Scientists from the Royal Melbourne Institute of Technology in Australia have managed to regrow bone by firing high-frequency sound waves at stem cells, a potential breakthrough in regenerative medicine.
Best of all, they say, it's faster, more efficient, and cheaper than existing experimental methods of regrowing bone using stem cells extracted from bone marrow, an often painful and invasive process.
"The sound waves cut the treatment time usually required to get stem cells to begin to turn into bone cells by several days," said Amy Gelmi, RMIT research fellow and co-author of a paper about the research published in the journal Small, in a blurb about the research. "This method also doesn’t require any special ‘bone-inducing’ drugs and it’s very easy to apply to the stem cells."
"Our device is cheap and simple to use, so could easily be upscaled for treating large numbers of cells simultaneously — vital for effective tissue engineering," coauthor and MRIT professor Leslie Yeo said in the statement.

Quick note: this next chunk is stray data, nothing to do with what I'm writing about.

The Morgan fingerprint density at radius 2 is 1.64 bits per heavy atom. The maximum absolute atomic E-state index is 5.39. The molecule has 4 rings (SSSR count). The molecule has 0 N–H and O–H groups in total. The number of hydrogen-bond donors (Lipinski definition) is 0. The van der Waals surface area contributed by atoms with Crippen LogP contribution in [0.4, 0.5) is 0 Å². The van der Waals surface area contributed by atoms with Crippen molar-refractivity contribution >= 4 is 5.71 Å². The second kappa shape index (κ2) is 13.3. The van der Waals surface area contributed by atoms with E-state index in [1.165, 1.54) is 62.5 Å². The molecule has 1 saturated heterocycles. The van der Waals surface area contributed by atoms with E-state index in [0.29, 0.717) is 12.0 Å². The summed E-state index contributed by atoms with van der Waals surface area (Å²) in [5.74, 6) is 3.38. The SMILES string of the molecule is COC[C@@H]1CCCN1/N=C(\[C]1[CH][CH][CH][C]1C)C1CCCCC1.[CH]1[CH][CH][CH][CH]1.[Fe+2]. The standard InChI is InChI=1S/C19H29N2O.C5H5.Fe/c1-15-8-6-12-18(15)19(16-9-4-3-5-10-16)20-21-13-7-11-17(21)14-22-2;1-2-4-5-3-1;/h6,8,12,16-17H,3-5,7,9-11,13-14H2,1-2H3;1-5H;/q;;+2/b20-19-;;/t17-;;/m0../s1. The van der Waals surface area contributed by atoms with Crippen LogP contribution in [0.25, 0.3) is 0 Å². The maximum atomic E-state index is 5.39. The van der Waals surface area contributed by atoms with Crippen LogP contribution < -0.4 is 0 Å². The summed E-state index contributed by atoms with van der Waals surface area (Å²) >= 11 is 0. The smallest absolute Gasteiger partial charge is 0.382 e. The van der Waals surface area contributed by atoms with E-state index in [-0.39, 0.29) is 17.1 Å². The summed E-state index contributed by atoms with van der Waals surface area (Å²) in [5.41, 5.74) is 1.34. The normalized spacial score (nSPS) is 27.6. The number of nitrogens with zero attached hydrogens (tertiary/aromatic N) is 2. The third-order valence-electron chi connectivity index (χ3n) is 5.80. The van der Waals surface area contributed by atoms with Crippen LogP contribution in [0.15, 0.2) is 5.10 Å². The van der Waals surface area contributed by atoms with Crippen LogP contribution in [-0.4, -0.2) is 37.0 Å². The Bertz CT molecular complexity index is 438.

Once stem cells are coaxed into turning into bone cells, the idea is that they can be locally injected or even coated onto an implant to regrow or grow entirely new bone.
Instead of relying on difficult to source bone marrow stem cells, the technique can utilize other cells sampled from the patient's body, including fat tissue.
A small device developed by the researchers generates sound waves at frequencies over 10 megahertz, which is several orders of magnitude higher than the audible spectrum.
In an experiment, the researchers shot these sound waves at stem cells for ten minutes a day for just five days, significantly boosting the processes involved in them turning into bone.
"We can use the sound waves to apply just the right amount of pressure in the right places to the stem cells, to trigger the change process," Yeo explained.
The team still has one big hurdle to overcome: scaling up the platform significantly for medical use. But given the low costs, the researchers are hopeful the technology could eventually be turned into "practical bioreactors" to supercharge regenerative medicine.
READ MORE: Sonic advance: How sound waves could help regrow bones [RMIT University]
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